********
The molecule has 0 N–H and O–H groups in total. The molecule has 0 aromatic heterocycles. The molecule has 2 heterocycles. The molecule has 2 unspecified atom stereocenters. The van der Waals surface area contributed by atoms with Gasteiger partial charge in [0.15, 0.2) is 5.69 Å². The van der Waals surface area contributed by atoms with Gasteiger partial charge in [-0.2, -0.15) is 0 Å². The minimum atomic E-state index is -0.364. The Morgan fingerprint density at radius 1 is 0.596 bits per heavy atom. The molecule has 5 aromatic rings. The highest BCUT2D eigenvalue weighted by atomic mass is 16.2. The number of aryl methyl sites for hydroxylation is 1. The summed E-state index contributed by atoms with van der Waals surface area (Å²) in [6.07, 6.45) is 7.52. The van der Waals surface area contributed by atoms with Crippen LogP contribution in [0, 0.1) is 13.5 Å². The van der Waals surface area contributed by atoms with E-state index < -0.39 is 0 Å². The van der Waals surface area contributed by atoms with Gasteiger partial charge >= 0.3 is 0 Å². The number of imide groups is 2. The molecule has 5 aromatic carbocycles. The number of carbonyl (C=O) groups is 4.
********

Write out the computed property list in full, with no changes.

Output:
The molecule has 0 N–H and O–H groups in total. The molecule has 0 aromatic heterocycles. The molecule has 2 heterocycles. The molecule has 2 unspecified atom stereocenters. The van der Waals surface area contributed by atoms with Gasteiger partial charge in [0.15, 0.2) is 5.69 Å². The van der Waals surface area contributed by atoms with Gasteiger partial charge in [-0.2, -0.15) is 0 Å². The minimum atomic E-state index is -0.364. The Morgan fingerprint density at radius 1 is 0.596 bits per heavy atom. The molecule has 5 aromatic rings. The highest BCUT2D eigenvalue weighted by atomic mass is 16.2. The number of aryl methyl sites for hydroxylation is 1. The summed E-state index contributed by atoms with van der Waals surface area (Å²) in [6.07, 6.45) is 7.52. The van der Waals surface area contributed by atoms with Crippen LogP contribution in [0, 0.1) is 13.5 Å². The van der Waals surface area contributed by atoms with E-state index < -0.39 is 0 Å². The van der Waals surface area contributed by atoms with Gasteiger partial charge >= 0.3 is 0 Å². The number of imide groups is 2. The molecule has 5 aromatic carbocycles. The number of carbonyl (C=O) groups is 4.